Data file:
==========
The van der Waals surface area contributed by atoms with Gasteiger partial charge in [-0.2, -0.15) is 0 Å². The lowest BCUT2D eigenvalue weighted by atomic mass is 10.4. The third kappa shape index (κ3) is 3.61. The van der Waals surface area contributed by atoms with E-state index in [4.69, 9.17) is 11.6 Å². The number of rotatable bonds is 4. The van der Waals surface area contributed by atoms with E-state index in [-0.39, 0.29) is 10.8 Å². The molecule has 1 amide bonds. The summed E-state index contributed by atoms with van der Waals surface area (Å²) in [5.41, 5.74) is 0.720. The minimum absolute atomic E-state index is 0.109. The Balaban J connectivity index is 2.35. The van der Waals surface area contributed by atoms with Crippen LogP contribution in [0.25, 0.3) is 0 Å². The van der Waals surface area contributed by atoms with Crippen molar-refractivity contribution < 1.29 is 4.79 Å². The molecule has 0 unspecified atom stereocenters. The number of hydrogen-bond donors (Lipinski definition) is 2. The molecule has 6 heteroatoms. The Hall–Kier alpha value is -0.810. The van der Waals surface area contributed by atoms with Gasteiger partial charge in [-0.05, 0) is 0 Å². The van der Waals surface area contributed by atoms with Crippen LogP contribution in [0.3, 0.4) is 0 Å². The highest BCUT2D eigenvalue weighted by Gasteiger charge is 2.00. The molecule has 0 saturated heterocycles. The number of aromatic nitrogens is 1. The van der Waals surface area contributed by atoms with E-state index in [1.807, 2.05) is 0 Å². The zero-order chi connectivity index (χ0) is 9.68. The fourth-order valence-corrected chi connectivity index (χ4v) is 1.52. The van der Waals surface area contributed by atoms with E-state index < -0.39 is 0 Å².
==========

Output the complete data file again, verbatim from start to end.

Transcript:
The van der Waals surface area contributed by atoms with Gasteiger partial charge in [-0.2, -0.15) is 0 Å². The lowest BCUT2D eigenvalue weighted by atomic mass is 10.4. The third kappa shape index (κ3) is 3.61. The van der Waals surface area contributed by atoms with E-state index in [4.69, 9.17) is 11.6 Å². The number of rotatable bonds is 4. The van der Waals surface area contributed by atoms with E-state index in [-0.39, 0.29) is 10.8 Å². The molecule has 1 amide bonds. The summed E-state index contributed by atoms with van der Waals surface area (Å²) in [5.41, 5.74) is 0.720. The minimum absolute atomic E-state index is 0.109. The Balaban J connectivity index is 2.35. The van der Waals surface area contributed by atoms with Crippen LogP contribution in [0.25, 0.3) is 0 Å². The van der Waals surface area contributed by atoms with Crippen molar-refractivity contribution < 1.29 is 4.79 Å². The molecule has 0 unspecified atom stereocenters. The number of hydrogen-bond donors (Lipinski definition) is 2. The molecule has 6 heteroatoms. The Hall–Kier alpha value is -0.810. The van der Waals surface area contributed by atoms with Gasteiger partial charge in [-0.05, 0) is 0 Å². The van der Waals surface area contributed by atoms with Crippen LogP contribution in [0.3, 0.4) is 0 Å². The highest BCUT2D eigenvalue weighted by Gasteiger charge is 2.00. The molecule has 0 saturated heterocycles. The number of aromatic nitrogens is 1. The van der Waals surface area contributed by atoms with E-state index in [1.807, 2.05) is 0 Å². The zero-order chi connectivity index (χ0) is 9.68. The fourth-order valence-corrected chi connectivity index (χ4v) is 1.52. The van der Waals surface area contributed by atoms with E-state index < -0.39 is 0 Å².